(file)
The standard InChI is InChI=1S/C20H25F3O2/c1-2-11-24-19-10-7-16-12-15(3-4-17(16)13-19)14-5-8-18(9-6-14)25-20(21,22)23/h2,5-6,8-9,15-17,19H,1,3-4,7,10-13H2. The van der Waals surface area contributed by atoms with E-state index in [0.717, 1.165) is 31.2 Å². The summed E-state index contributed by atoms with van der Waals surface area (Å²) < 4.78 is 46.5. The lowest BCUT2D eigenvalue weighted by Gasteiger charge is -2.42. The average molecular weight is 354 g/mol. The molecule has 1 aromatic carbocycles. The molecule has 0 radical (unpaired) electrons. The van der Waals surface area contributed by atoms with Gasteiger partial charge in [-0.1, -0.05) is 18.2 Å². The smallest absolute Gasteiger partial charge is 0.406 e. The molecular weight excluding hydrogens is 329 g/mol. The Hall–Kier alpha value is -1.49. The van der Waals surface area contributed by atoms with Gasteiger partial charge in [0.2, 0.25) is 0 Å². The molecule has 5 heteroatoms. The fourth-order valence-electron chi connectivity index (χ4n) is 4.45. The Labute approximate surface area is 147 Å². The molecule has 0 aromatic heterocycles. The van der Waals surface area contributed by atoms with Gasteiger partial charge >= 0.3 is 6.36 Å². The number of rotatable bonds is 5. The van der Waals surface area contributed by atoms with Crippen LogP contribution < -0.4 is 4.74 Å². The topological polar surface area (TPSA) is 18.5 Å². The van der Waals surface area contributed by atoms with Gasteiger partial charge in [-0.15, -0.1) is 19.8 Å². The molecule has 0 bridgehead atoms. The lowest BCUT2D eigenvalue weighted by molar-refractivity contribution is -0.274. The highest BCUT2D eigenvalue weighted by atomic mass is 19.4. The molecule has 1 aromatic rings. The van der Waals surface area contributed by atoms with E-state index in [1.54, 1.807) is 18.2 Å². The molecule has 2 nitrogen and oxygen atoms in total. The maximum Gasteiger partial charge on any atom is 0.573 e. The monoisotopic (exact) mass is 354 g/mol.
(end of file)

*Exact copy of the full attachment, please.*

The standard InChI is InChI=1S/C20H25F3O2/c1-2-11-24-19-10-7-16-12-15(3-4-17(16)13-19)14-5-8-18(9-6-14)25-20(21,22)23/h2,5-6,8-9,15-17,19H,1,3-4,7,10-13H2. The van der Waals surface area contributed by atoms with E-state index in [0.717, 1.165) is 31.2 Å². The summed E-state index contributed by atoms with van der Waals surface area (Å²) < 4.78 is 46.5. The lowest BCUT2D eigenvalue weighted by Gasteiger charge is -2.42. The average molecular weight is 354 g/mol. The molecule has 1 aromatic carbocycles. The molecule has 0 radical (unpaired) electrons. The van der Waals surface area contributed by atoms with Gasteiger partial charge in [-0.1, -0.05) is 18.2 Å². The smallest absolute Gasteiger partial charge is 0.406 e. The molecular weight excluding hydrogens is 329 g/mol. The Hall–Kier alpha value is -1.49. The van der Waals surface area contributed by atoms with Gasteiger partial charge in [0.2, 0.25) is 0 Å². The molecule has 5 heteroatoms. The fourth-order valence-electron chi connectivity index (χ4n) is 4.45. The Labute approximate surface area is 147 Å². The molecule has 0 aromatic heterocycles. The van der Waals surface area contributed by atoms with Gasteiger partial charge >= 0.3 is 6.36 Å². The number of rotatable bonds is 5. The van der Waals surface area contributed by atoms with Crippen LogP contribution < -0.4 is 4.74 Å². The topological polar surface area (TPSA) is 18.5 Å². The van der Waals surface area contributed by atoms with Gasteiger partial charge in [-0.15, -0.1) is 19.8 Å². The molecule has 0 bridgehead atoms. The lowest BCUT2D eigenvalue weighted by molar-refractivity contribution is -0.274. The highest BCUT2D eigenvalue weighted by atomic mass is 19.4. The molecule has 1 aromatic rings. The van der Waals surface area contributed by atoms with E-state index in [1.54, 1.807) is 18.2 Å². The molecule has 2 nitrogen and oxygen atoms in total. The maximum Gasteiger partial charge on any atom is 0.573 e. The monoisotopic (exact) mass is 354 g/mol.